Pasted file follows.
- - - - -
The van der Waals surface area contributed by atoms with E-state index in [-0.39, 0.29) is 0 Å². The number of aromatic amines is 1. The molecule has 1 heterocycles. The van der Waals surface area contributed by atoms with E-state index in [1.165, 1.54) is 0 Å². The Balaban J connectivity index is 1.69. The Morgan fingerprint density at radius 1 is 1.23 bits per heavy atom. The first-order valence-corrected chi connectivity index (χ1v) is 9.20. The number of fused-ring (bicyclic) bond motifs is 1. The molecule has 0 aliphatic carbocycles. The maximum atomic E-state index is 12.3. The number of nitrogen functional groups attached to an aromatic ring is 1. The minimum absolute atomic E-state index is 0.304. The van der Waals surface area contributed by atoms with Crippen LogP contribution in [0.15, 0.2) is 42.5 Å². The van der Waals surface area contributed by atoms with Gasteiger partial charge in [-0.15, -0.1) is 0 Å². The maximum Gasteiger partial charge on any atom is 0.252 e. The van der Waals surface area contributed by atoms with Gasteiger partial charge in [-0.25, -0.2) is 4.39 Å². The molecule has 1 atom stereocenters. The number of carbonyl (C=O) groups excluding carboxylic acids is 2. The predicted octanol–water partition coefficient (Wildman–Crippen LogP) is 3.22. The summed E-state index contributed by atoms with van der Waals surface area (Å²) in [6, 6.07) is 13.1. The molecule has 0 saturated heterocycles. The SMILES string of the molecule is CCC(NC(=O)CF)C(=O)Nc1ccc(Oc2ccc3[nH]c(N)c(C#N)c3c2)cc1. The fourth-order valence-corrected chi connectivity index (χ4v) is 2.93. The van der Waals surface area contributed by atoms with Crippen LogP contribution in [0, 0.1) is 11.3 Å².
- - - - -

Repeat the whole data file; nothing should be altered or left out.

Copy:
The van der Waals surface area contributed by atoms with E-state index in [-0.39, 0.29) is 0 Å². The number of aromatic amines is 1. The molecule has 1 heterocycles. The van der Waals surface area contributed by atoms with E-state index in [1.165, 1.54) is 0 Å². The Balaban J connectivity index is 1.69. The Morgan fingerprint density at radius 1 is 1.23 bits per heavy atom. The first-order valence-corrected chi connectivity index (χ1v) is 9.20. The number of fused-ring (bicyclic) bond motifs is 1. The molecule has 0 aliphatic carbocycles. The maximum atomic E-state index is 12.3. The number of nitrogen functional groups attached to an aromatic ring is 1. The minimum absolute atomic E-state index is 0.304. The van der Waals surface area contributed by atoms with Crippen LogP contribution in [0.15, 0.2) is 42.5 Å². The van der Waals surface area contributed by atoms with Gasteiger partial charge in [-0.15, -0.1) is 0 Å². The maximum Gasteiger partial charge on any atom is 0.252 e. The van der Waals surface area contributed by atoms with Gasteiger partial charge in [-0.25, -0.2) is 4.39 Å². The molecule has 1 atom stereocenters. The number of carbonyl (C=O) groups excluding carboxylic acids is 2. The predicted octanol–water partition coefficient (Wildman–Crippen LogP) is 3.22. The summed E-state index contributed by atoms with van der Waals surface area (Å²) in [6, 6.07) is 13.1. The molecule has 0 saturated heterocycles. The SMILES string of the molecule is CCC(NC(=O)CF)C(=O)Nc1ccc(Oc2ccc3[nH]c(N)c(C#N)c3c2)cc1. The fourth-order valence-corrected chi connectivity index (χ4v) is 2.93. The van der Waals surface area contributed by atoms with Crippen LogP contribution in [0, 0.1) is 11.3 Å².